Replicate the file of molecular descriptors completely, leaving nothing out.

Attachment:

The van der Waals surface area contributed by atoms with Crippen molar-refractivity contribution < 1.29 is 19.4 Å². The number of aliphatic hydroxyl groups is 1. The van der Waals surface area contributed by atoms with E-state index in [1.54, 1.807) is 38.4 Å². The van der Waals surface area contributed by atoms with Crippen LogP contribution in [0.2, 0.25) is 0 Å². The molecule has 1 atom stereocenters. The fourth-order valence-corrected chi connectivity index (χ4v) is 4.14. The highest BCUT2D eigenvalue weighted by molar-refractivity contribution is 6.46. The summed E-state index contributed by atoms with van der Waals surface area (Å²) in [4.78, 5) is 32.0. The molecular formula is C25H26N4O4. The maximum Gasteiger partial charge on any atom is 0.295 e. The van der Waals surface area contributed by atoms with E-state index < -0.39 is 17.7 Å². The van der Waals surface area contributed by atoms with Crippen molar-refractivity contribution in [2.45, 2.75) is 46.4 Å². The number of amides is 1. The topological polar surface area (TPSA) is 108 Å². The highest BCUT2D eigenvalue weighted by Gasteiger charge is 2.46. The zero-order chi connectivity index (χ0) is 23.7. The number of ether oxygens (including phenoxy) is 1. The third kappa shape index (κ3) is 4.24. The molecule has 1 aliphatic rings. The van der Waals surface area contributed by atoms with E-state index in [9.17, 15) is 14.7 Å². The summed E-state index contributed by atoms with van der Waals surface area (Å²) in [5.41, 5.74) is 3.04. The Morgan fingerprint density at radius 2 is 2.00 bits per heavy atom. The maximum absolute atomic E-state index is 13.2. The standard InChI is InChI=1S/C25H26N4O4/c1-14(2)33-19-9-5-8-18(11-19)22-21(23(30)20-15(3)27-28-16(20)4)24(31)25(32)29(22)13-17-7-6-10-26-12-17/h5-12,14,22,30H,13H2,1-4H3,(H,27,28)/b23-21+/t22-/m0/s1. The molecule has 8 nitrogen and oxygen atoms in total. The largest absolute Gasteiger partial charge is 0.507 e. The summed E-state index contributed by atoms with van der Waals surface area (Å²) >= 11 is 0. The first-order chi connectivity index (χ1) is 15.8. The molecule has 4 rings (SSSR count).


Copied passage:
The van der Waals surface area contributed by atoms with Crippen molar-refractivity contribution < 1.29 is 19.4 Å². The number of aliphatic hydroxyl groups is 1. The van der Waals surface area contributed by atoms with E-state index in [1.54, 1.807) is 38.4 Å². The van der Waals surface area contributed by atoms with Crippen LogP contribution in [0.2, 0.25) is 0 Å². The molecule has 1 atom stereocenters. The fourth-order valence-corrected chi connectivity index (χ4v) is 4.14. The highest BCUT2D eigenvalue weighted by molar-refractivity contribution is 6.46. The summed E-state index contributed by atoms with van der Waals surface area (Å²) in [4.78, 5) is 32.0. The molecular formula is C25H26N4O4. The maximum Gasteiger partial charge on any atom is 0.295 e. The van der Waals surface area contributed by atoms with E-state index < -0.39 is 17.7 Å². The van der Waals surface area contributed by atoms with Crippen molar-refractivity contribution in [2.45, 2.75) is 46.4 Å². The number of amides is 1. The topological polar surface area (TPSA) is 108 Å². The highest BCUT2D eigenvalue weighted by Gasteiger charge is 2.46. The zero-order chi connectivity index (χ0) is 23.7. The number of ether oxygens (including phenoxy) is 1. The third kappa shape index (κ3) is 4.24. The molecule has 1 aliphatic rings. The van der Waals surface area contributed by atoms with E-state index in [9.17, 15) is 14.7 Å². The summed E-state index contributed by atoms with van der Waals surface area (Å²) in [5.41, 5.74) is 3.04. The Morgan fingerprint density at radius 2 is 2.00 bits per heavy atom. The maximum absolute atomic E-state index is 13.2. The standard InChI is InChI=1S/C25H26N4O4/c1-14(2)33-19-9-5-8-18(11-19)22-21(23(30)20-15(3)27-28-16(20)4)24(31)25(32)29(22)13-17-7-6-10-26-12-17/h5-12,14,22,30H,13H2,1-4H3,(H,27,28)/b23-21+/t22-/m0/s1. The molecule has 8 nitrogen and oxygen atoms in total. The largest absolute Gasteiger partial charge is 0.507 e. The summed E-state index contributed by atoms with van der Waals surface area (Å²) >= 11 is 0. The first-order chi connectivity index (χ1) is 15.8. The molecule has 4 rings (SSSR count).